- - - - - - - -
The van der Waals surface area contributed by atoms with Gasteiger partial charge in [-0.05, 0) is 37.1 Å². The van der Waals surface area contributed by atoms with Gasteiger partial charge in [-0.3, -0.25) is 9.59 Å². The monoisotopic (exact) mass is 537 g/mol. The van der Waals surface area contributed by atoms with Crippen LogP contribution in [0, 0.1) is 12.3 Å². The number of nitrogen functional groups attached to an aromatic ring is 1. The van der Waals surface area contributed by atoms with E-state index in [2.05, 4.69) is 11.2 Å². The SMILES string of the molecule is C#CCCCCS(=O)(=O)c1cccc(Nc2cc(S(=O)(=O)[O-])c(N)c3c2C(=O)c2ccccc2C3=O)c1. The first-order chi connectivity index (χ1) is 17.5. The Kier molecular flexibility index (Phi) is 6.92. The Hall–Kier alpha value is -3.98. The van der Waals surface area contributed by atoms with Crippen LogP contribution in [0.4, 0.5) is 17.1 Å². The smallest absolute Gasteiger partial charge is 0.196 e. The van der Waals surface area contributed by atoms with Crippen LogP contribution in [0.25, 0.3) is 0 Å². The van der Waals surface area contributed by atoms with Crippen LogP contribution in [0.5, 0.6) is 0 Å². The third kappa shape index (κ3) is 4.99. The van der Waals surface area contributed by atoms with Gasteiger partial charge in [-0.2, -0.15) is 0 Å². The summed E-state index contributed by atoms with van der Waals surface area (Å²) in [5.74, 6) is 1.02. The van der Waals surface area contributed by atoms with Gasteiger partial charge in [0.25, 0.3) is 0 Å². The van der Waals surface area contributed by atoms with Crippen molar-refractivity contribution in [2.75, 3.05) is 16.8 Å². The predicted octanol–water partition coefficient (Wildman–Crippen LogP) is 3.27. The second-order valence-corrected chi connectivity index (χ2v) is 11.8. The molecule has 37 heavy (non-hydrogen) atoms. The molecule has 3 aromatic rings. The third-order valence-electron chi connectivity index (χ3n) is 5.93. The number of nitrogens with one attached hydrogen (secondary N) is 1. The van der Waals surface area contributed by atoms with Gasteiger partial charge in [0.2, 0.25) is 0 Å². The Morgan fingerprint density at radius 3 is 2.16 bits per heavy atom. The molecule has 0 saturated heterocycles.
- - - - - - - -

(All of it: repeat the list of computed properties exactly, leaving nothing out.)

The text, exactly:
The van der Waals surface area contributed by atoms with Gasteiger partial charge in [-0.05, 0) is 37.1 Å². The van der Waals surface area contributed by atoms with Gasteiger partial charge in [-0.3, -0.25) is 9.59 Å². The monoisotopic (exact) mass is 537 g/mol. The van der Waals surface area contributed by atoms with Crippen LogP contribution in [0, 0.1) is 12.3 Å². The number of nitrogen functional groups attached to an aromatic ring is 1. The van der Waals surface area contributed by atoms with E-state index in [2.05, 4.69) is 11.2 Å². The SMILES string of the molecule is C#CCCCCS(=O)(=O)c1cccc(Nc2cc(S(=O)(=O)[O-])c(N)c3c2C(=O)c2ccccc2C3=O)c1. The first-order chi connectivity index (χ1) is 17.5. The Kier molecular flexibility index (Phi) is 6.92. The Hall–Kier alpha value is -3.98. The van der Waals surface area contributed by atoms with Crippen LogP contribution in [0.4, 0.5) is 17.1 Å². The smallest absolute Gasteiger partial charge is 0.196 e. The van der Waals surface area contributed by atoms with Crippen LogP contribution in [0.25, 0.3) is 0 Å². The van der Waals surface area contributed by atoms with Crippen LogP contribution in [0.5, 0.6) is 0 Å². The third kappa shape index (κ3) is 4.99. The van der Waals surface area contributed by atoms with Gasteiger partial charge in [-0.2, -0.15) is 0 Å². The summed E-state index contributed by atoms with van der Waals surface area (Å²) in [5.74, 6) is 1.02. The van der Waals surface area contributed by atoms with Gasteiger partial charge in [0.25, 0.3) is 0 Å². The van der Waals surface area contributed by atoms with Crippen molar-refractivity contribution in [2.75, 3.05) is 16.8 Å². The predicted octanol–water partition coefficient (Wildman–Crippen LogP) is 3.27. The second-order valence-corrected chi connectivity index (χ2v) is 11.8. The molecule has 37 heavy (non-hydrogen) atoms. The molecule has 3 aromatic rings. The third-order valence-electron chi connectivity index (χ3n) is 5.93. The number of nitrogens with one attached hydrogen (secondary N) is 1. The van der Waals surface area contributed by atoms with Gasteiger partial charge in [0.2, 0.25) is 0 Å². The Morgan fingerprint density at radius 3 is 2.16 bits per heavy atom. The molecule has 0 saturated heterocycles.